Critical Infrastructures: Background, Policy, and Implementation [Updated March 13, 2007]   [open pdf - 206KB]

From the Summary: "The nation's health, wealth, and security rely on the production and distribution of certain goods and services. The array of physical assets, functions, and systems across which these goods and services move are called critical infrastructures (e.g., electricity, the power plants that generate it, and the electric grid upon which it is distributed). The national security community has been concerned for sometime about the vulnerability of critical infrastructure to both physical and cyber attack. In May 1998, President Clinton released Presidential Decision Directive No. 63. The Directive set up groups within the federal government to develop and implement plans that would protect government-operated infrastructures and called for a dialogue between government and the private sector to develop a National Infrastructure Assurance Plan that would protect all of the nation's critical infrastructures by the year 2003. While the Directive called for both physical and cyber protection from both manmade and natural events, implementation focused on cyber protection against manmade cyber events (i.e. computer hackers). However, given the physical damage caused by the September 11 attacks, physical protections of critical infrastructures has received increased attention. […] This report discusses in more detail the evolution of a national critical infrastructure policy and the institutional structures established to implement it. The report highlights five issues of Congressional concern: identifying critical assets; assessing vulnerabilities and risks; allocating resources; information sharing; and, regulation."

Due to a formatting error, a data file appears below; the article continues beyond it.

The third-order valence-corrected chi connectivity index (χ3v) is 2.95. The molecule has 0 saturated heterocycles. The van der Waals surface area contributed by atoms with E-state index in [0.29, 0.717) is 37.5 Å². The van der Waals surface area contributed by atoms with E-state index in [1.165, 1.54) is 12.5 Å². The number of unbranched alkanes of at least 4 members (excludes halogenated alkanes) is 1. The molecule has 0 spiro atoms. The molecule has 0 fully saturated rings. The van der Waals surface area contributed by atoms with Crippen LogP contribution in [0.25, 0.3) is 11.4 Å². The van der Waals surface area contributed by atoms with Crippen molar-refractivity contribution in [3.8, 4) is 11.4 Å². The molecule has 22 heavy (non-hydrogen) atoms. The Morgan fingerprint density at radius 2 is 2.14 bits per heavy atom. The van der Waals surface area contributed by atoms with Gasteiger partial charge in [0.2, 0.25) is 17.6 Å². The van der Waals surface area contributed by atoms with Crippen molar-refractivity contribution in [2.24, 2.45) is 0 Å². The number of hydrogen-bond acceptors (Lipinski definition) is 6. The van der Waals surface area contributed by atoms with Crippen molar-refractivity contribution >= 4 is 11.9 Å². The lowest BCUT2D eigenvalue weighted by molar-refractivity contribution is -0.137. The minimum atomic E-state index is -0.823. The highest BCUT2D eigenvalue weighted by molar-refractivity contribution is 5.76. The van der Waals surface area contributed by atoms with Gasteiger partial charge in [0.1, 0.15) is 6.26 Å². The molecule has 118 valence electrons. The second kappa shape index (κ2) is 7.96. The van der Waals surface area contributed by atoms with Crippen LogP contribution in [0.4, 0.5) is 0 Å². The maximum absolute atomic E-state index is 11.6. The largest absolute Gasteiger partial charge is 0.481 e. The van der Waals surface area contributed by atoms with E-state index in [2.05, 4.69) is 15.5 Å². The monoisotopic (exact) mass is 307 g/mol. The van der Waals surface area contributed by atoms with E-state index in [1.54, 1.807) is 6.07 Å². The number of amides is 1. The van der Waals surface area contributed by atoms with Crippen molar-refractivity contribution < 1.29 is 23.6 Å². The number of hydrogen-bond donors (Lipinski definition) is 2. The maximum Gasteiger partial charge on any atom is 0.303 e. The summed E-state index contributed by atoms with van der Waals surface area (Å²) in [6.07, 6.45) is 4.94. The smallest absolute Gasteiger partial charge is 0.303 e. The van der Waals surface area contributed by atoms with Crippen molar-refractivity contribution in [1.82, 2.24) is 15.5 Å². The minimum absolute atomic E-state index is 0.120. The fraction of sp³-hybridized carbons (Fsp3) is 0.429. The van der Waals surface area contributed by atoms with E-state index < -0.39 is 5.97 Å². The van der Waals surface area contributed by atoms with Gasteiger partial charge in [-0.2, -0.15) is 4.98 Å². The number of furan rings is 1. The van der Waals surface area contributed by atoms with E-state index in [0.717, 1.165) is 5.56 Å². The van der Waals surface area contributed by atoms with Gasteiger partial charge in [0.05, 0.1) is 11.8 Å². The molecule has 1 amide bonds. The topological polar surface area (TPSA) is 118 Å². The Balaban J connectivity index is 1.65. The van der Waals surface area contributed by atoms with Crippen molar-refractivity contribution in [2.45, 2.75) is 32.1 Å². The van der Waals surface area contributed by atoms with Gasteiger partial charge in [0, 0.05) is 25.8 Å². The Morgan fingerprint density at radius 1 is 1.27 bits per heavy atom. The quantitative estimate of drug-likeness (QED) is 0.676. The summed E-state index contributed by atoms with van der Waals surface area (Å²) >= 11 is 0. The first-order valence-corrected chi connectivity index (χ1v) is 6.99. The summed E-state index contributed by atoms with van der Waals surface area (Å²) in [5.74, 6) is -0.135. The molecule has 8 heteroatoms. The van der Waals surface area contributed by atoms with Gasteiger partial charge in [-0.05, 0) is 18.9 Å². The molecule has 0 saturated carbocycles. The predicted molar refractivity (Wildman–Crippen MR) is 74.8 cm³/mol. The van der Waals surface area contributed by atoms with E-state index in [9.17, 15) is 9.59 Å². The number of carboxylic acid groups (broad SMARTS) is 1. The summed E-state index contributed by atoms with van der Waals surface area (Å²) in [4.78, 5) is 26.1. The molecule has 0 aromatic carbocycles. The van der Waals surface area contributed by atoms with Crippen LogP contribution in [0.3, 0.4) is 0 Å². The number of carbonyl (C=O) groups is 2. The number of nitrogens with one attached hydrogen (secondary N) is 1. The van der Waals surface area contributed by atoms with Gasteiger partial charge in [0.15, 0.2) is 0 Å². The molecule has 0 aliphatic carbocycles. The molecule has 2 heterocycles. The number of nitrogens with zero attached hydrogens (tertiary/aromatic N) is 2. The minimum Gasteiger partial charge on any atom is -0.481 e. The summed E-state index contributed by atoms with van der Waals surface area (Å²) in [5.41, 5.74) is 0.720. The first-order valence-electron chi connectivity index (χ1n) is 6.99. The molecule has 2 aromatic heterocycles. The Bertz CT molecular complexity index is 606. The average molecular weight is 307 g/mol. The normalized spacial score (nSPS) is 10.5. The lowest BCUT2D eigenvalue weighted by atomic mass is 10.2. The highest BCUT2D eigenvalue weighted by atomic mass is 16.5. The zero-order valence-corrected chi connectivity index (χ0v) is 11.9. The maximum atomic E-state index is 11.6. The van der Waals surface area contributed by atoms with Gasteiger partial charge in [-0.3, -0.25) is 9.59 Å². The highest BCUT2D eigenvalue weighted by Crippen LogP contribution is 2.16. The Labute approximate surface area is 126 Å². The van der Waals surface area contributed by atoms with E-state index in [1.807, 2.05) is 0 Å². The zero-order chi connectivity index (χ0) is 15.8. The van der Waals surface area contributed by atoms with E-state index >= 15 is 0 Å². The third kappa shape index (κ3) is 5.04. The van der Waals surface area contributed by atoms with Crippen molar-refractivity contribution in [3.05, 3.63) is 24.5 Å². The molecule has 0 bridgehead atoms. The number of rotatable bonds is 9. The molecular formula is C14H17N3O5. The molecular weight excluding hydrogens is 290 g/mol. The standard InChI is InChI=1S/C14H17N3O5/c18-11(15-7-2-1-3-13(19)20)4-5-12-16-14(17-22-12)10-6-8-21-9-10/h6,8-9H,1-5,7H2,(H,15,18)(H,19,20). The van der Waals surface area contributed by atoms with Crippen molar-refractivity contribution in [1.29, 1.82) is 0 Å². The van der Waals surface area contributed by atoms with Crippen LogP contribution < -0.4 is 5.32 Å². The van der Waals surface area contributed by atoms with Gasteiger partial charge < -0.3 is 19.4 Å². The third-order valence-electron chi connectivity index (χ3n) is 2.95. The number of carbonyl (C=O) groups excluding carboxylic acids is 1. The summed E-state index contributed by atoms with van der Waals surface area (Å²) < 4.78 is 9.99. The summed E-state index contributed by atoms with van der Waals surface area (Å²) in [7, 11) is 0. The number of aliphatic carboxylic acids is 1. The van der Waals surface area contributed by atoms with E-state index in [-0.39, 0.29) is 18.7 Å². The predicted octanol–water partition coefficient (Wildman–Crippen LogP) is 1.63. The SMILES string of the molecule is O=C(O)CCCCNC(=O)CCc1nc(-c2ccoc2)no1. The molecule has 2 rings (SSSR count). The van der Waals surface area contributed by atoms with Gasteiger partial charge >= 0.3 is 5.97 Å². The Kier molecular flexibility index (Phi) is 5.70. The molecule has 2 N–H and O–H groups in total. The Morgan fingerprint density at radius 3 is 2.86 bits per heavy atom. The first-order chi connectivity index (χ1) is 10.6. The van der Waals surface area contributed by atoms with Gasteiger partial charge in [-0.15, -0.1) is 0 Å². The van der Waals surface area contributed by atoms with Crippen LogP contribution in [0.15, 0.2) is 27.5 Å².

Report Number:
CRS Report for Congress, RL30153
Public Domain
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